Riksbank, the Swedish central bank, has recently released the most comprehensive review of digital currency by any public body to date. This follows the nation’s testing of ‘e-krona’ — the state’s official digital currency, or ‘central bank digital currency’ (CBDC).

The reviews cover the rationale for adopting CBDC, it’s effectiveness as an official currency, it’s competitiveness both today and in the future, overall pros and cons, et al.

Despite the nomenclature, e-krona isn’t comparable to Swedish krona (SEK) in terms of value, with 1 e-krona worth around 3x that of SEK at the time of writing.

With other nations such as the UK, China, India, and Canada, poised to delve into e-currency experimentation, these findings may prove invaluable from both an efficacy and security perspective, more so with fraud concerns being one of the primary points of interest in the report:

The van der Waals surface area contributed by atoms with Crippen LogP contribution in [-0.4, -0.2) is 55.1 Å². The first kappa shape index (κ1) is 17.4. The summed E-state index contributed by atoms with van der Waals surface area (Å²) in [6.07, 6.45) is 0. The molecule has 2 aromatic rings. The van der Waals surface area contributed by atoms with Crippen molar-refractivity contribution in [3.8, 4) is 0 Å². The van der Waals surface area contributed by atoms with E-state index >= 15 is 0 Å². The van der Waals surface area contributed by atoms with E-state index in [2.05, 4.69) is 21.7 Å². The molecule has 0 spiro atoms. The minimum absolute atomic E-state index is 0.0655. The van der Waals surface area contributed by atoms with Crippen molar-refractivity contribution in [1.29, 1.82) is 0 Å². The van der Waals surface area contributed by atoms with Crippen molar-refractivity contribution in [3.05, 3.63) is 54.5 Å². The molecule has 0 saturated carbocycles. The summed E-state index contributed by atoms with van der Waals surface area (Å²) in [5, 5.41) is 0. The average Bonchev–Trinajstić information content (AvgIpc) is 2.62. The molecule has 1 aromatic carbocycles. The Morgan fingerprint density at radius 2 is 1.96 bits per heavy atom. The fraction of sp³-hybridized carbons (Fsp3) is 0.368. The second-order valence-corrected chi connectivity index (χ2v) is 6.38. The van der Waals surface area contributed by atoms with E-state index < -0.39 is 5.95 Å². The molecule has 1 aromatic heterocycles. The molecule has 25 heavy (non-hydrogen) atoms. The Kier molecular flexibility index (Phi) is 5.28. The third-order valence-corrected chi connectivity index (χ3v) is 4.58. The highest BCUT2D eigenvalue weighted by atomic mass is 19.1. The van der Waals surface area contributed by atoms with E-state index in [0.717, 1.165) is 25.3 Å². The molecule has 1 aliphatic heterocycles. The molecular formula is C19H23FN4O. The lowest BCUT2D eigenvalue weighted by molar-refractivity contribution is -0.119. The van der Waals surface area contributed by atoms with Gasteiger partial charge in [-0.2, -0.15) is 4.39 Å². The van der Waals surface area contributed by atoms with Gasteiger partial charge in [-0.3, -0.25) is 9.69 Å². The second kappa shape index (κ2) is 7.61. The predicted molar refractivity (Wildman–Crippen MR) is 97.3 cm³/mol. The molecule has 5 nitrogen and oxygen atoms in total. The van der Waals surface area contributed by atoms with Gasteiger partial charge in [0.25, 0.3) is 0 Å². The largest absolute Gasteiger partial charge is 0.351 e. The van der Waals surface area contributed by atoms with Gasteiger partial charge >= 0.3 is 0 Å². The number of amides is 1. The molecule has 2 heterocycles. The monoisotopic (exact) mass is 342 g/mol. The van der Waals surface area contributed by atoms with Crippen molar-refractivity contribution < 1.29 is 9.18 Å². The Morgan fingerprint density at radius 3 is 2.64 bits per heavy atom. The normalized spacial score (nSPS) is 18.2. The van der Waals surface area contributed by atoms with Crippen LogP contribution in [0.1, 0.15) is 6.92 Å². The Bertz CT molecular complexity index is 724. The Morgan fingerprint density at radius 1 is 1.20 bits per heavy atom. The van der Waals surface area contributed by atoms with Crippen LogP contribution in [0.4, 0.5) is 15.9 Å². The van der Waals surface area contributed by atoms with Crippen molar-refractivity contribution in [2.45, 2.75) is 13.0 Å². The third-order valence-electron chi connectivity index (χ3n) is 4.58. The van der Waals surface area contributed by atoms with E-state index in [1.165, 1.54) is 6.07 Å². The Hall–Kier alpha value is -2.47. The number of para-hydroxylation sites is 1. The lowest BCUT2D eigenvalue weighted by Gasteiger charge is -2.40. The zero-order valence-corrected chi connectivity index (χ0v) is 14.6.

“An open DLT network is associated with several disadvantages; every transaction must be verified by every participant (cf. blockchain) in a time and resource-consuming manner. The responsibility for the Riksbank regarding AML, KYC & CTF could be indefinite. Fraud and cyber-attacks are hard to prevent in an open network.

With blockchain-based currency and its analogues likely becoming a requirement for the development and sustainability of any major country’s economy, centralised government banks are being railroaded into finding a solution.

CBDCs are on the horizon, and they’ll be here to stay.